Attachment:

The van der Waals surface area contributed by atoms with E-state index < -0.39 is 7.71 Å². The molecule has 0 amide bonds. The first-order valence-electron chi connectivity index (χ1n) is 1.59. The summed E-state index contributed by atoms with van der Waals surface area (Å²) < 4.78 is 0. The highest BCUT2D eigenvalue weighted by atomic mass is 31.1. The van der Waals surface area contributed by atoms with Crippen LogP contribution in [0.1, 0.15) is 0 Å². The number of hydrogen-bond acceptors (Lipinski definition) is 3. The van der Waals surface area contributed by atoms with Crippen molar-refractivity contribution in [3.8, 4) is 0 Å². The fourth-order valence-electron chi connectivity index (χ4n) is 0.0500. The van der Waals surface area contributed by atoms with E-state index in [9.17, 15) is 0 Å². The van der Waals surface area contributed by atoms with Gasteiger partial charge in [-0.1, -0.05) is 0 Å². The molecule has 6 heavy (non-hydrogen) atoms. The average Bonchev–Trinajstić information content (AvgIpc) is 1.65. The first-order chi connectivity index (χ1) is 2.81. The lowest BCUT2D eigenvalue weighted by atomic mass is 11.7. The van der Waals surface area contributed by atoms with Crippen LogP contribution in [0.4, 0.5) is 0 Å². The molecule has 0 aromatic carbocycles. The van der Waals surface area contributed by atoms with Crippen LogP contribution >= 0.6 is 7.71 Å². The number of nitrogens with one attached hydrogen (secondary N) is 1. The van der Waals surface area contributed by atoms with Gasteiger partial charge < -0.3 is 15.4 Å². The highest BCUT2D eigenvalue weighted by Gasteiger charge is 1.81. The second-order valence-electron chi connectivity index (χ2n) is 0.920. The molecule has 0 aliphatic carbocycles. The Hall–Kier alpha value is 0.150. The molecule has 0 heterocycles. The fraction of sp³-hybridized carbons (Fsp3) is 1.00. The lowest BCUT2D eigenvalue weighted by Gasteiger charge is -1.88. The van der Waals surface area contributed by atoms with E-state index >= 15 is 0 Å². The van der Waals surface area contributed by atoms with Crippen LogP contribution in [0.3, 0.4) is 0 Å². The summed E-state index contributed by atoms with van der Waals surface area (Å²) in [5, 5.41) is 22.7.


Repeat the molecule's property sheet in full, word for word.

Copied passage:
The van der Waals surface area contributed by atoms with E-state index < -0.39 is 7.71 Å². The molecule has 0 amide bonds. The first-order valence-electron chi connectivity index (χ1n) is 1.59. The summed E-state index contributed by atoms with van der Waals surface area (Å²) < 4.78 is 0. The highest BCUT2D eigenvalue weighted by atomic mass is 31.1. The van der Waals surface area contributed by atoms with Crippen LogP contribution in [0.1, 0.15) is 0 Å². The number of hydrogen-bond acceptors (Lipinski definition) is 3. The van der Waals surface area contributed by atoms with Crippen molar-refractivity contribution in [3.8, 4) is 0 Å². The fourth-order valence-electron chi connectivity index (χ4n) is 0.0500. The van der Waals surface area contributed by atoms with E-state index in [9.17, 15) is 0 Å². The van der Waals surface area contributed by atoms with Gasteiger partial charge in [-0.1, -0.05) is 0 Å². The molecule has 6 heavy (non-hydrogen) atoms. The average Bonchev–Trinajstić information content (AvgIpc) is 1.65. The first-order chi connectivity index (χ1) is 2.81. The lowest BCUT2D eigenvalue weighted by atomic mass is 11.7. The van der Waals surface area contributed by atoms with Crippen LogP contribution in [0.4, 0.5) is 0 Å². The molecule has 0 aromatic carbocycles. The van der Waals surface area contributed by atoms with Crippen LogP contribution >= 0.6 is 7.71 Å². The number of nitrogens with one attached hydrogen (secondary N) is 1. The van der Waals surface area contributed by atoms with Gasteiger partial charge < -0.3 is 15.4 Å². The highest BCUT2D eigenvalue weighted by Gasteiger charge is 1.81. The second-order valence-electron chi connectivity index (χ2n) is 0.920. The molecule has 0 aliphatic carbocycles. The Hall–Kier alpha value is 0.150. The molecule has 0 heterocycles. The fraction of sp³-hybridized carbons (Fsp3) is 1.00. The lowest BCUT2D eigenvalue weighted by Gasteiger charge is -1.88. The van der Waals surface area contributed by atoms with E-state index >= 15 is 0 Å². The van der Waals surface area contributed by atoms with Crippen LogP contribution in [0.3, 0.4) is 0 Å². The summed E-state index contributed by atoms with van der Waals surface area (Å²) in [5, 5.41) is 22.7.